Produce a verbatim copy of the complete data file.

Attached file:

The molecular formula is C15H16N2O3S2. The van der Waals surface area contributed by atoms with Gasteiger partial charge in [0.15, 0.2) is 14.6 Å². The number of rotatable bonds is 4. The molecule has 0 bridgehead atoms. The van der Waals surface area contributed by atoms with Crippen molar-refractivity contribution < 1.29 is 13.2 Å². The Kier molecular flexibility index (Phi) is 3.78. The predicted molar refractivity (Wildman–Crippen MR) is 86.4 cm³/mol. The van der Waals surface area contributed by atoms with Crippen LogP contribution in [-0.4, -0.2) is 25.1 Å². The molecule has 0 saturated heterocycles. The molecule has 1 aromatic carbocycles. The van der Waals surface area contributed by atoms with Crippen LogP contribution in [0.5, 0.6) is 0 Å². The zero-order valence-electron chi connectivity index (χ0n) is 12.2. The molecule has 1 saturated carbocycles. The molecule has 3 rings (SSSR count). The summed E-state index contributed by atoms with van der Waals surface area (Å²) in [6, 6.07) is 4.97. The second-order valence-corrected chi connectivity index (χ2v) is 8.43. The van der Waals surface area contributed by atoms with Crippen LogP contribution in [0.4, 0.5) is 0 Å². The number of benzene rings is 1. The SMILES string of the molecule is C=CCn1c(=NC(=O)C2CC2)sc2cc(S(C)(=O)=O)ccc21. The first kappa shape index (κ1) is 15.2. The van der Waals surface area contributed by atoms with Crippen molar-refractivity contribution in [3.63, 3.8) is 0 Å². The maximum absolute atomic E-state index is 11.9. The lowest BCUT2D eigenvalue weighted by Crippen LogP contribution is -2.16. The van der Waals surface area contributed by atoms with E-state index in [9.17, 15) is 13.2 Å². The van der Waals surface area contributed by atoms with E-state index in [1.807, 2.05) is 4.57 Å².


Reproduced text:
The molecular formula is C15H16N2O3S2. The van der Waals surface area contributed by atoms with Gasteiger partial charge in [0.15, 0.2) is 14.6 Å². The number of rotatable bonds is 4. The molecule has 0 bridgehead atoms. The van der Waals surface area contributed by atoms with Crippen molar-refractivity contribution < 1.29 is 13.2 Å². The Kier molecular flexibility index (Phi) is 3.78. The predicted molar refractivity (Wildman–Crippen MR) is 86.4 cm³/mol. The van der Waals surface area contributed by atoms with Crippen LogP contribution in [-0.4, -0.2) is 25.1 Å². The molecule has 0 saturated heterocycles. The molecule has 1 aromatic carbocycles. The van der Waals surface area contributed by atoms with Crippen LogP contribution in [0.5, 0.6) is 0 Å². The zero-order valence-electron chi connectivity index (χ0n) is 12.2. The molecule has 1 saturated carbocycles. The molecule has 3 rings (SSSR count). The summed E-state index contributed by atoms with van der Waals surface area (Å²) in [6, 6.07) is 4.97. The second-order valence-corrected chi connectivity index (χ2v) is 8.43. The van der Waals surface area contributed by atoms with Crippen LogP contribution in [0.4, 0.5) is 0 Å². The number of benzene rings is 1. The SMILES string of the molecule is C=CCn1c(=NC(=O)C2CC2)sc2cc(S(C)(=O)=O)ccc21. The first kappa shape index (κ1) is 15.2. The van der Waals surface area contributed by atoms with Crippen molar-refractivity contribution in [3.63, 3.8) is 0 Å². The maximum absolute atomic E-state index is 11.9. The lowest BCUT2D eigenvalue weighted by Crippen LogP contribution is -2.16. The van der Waals surface area contributed by atoms with E-state index in [9.17, 15) is 13.2 Å². The van der Waals surface area contributed by atoms with E-state index in [1.807, 2.05) is 4.57 Å².